“You know,” he said. “When you’re on your game, you’re really on your game. But—”

“There was a forest fire,” I interrupted. “Should we have just ridden laps around your block a thousand times?”

“Just saying,” said Boberts, with a laugh.

“Well, thanks,” I replied, chuckling. “I mean, I did put a lot of effort into this plan B.”

“Can you imagine what might have happened if you hadn’t?”

We went on like this for a while, so busy joking about lessons learned that neither of us noticed we’d reached the top of our last push. Despite it being a few degrees above freezing, neither of us was cold anymore. And as we rode the remaining miles through a pit of sand—okay, who put that here? Are we being toyed with?—we started talking about where to ride next.

“Some place where we ride more than sixty percent of the time,” said one of us, can’t remember who, while the other said, “Agreed.”

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Photos by Boberts Hawaii and California Mike.

Mike Bezemek is a writer and photographer of books and blogs for Adventure Cyclist Magazine, Canoe & Kayak, Falcon Guides, Skyhorse Publishing, and more. Please find links to his work and contact info at mikebezemek.com.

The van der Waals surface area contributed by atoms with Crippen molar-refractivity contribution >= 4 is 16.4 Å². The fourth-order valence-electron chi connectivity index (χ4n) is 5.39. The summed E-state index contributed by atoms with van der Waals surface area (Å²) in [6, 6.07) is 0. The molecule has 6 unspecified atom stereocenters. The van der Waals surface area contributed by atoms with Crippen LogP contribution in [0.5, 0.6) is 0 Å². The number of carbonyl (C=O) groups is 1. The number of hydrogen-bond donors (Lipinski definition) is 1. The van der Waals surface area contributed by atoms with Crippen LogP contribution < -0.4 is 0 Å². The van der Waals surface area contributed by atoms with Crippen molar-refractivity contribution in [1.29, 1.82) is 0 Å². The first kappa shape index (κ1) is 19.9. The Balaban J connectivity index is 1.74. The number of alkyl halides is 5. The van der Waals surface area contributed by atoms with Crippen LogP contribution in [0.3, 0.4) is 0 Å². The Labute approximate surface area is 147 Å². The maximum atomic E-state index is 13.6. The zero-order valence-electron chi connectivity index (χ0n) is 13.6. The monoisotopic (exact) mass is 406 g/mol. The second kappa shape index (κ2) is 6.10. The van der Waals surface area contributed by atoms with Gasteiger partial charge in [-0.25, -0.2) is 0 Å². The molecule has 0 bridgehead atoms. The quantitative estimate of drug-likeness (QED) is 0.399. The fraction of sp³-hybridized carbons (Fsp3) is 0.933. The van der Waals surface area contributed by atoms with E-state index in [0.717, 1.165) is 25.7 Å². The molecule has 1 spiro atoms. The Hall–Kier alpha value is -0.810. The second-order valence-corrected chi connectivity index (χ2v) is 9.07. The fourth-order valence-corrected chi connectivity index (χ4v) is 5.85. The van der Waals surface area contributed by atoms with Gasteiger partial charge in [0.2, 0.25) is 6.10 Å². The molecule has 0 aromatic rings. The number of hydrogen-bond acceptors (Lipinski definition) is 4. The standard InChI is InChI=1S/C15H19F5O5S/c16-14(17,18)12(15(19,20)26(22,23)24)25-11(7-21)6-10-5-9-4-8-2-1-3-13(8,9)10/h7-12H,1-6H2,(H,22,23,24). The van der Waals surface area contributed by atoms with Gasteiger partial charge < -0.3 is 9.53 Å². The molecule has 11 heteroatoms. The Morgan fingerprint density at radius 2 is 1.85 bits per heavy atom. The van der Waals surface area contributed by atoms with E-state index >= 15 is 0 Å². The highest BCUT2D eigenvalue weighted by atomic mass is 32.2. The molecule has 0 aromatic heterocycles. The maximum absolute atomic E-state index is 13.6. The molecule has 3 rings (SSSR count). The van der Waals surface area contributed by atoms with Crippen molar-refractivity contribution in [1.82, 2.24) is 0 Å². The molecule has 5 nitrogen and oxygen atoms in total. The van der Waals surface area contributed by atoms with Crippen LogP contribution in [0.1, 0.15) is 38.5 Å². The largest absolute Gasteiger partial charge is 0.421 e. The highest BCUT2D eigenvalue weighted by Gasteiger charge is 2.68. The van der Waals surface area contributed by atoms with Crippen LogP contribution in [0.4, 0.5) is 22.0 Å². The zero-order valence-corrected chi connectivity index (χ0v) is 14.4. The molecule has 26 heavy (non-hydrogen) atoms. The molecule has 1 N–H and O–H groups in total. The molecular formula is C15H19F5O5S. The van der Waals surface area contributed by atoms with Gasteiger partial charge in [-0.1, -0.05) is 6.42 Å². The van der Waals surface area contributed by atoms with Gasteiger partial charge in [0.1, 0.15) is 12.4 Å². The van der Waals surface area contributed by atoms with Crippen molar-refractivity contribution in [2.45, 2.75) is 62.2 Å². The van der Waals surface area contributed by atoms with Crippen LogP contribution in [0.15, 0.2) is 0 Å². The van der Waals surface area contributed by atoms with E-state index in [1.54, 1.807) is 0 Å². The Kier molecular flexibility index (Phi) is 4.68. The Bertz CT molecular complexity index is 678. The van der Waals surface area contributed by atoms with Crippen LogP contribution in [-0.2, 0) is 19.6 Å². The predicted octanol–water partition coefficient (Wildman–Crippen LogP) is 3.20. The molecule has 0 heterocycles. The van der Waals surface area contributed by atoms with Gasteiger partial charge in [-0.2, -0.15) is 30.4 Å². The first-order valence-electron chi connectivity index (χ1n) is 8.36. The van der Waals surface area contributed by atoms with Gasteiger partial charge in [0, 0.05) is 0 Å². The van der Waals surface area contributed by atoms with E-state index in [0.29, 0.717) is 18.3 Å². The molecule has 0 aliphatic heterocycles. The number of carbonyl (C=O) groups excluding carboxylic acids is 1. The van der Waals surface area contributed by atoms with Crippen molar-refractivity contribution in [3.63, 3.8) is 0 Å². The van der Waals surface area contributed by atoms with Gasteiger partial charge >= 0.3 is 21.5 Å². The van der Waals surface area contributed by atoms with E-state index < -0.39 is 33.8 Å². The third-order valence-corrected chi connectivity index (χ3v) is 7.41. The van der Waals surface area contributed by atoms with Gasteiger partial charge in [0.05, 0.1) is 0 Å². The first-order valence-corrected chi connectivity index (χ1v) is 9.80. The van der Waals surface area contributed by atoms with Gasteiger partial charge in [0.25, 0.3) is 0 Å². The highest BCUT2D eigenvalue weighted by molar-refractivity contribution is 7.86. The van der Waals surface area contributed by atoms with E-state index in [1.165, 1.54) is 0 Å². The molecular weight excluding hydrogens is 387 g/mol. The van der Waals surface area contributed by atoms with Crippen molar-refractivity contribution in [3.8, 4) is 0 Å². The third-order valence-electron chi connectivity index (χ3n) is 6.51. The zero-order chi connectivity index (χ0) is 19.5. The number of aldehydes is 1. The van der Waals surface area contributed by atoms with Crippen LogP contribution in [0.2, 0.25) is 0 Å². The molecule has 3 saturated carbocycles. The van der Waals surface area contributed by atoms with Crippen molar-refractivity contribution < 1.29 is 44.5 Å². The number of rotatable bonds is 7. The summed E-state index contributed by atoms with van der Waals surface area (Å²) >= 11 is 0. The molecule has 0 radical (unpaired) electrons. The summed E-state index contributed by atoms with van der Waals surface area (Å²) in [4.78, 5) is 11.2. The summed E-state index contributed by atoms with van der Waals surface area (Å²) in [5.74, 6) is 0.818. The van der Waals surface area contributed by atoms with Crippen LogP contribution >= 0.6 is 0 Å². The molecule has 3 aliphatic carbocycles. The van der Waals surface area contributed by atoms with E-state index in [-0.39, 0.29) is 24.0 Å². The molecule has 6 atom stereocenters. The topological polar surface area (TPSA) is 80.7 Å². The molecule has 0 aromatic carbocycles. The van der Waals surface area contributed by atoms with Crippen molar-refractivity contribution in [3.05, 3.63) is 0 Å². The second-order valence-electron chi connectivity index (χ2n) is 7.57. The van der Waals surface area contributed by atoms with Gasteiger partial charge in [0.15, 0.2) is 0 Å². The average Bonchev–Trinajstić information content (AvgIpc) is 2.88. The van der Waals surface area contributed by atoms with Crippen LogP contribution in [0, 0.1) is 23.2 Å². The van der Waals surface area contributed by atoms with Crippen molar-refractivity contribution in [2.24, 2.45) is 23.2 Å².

March 28, 2018

Introducing the Terrapin System 8L

Posted by Eric Parsons

Today we’re stoked to share with you the brand new Terrapin System 8L.

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The Terrapin System 8L is based off the proven concept of the full size Terrapin System, which boasts generous 14L capacity. The original Terrapin was released five years ago and was the first production holster style system with a fully waterproof drybag on the market. Later the drybag was updated introducing air purge valves for proper compression, another Revelate first. All along, tires have been getting bigger and there’s been a clear need for a slimmer, lower volume version.

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We took a “from the ground up” approach when designing the 8L system. Many new ideas were tried, hardware and webbing were torture tested, then field tested, and we could not be happier with the results.

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A key feature to the holster is its new attachment system. Instead of using a center mounted webbing point, we developed an “indie-rail” style attachment where side mounted urethane coated loops wrap around each saddle rail individually. We combine this with a trucker’s hitch style, 2:1 mechanical advantage webbing system with an auto locking active cam. To release, you simply pull outward on the pull loop to unload the cam buckle. This system, combined with a fully rigid internal structure of the mount, eliminates side to side sway. Without any added hardware components, it offers best in class stability.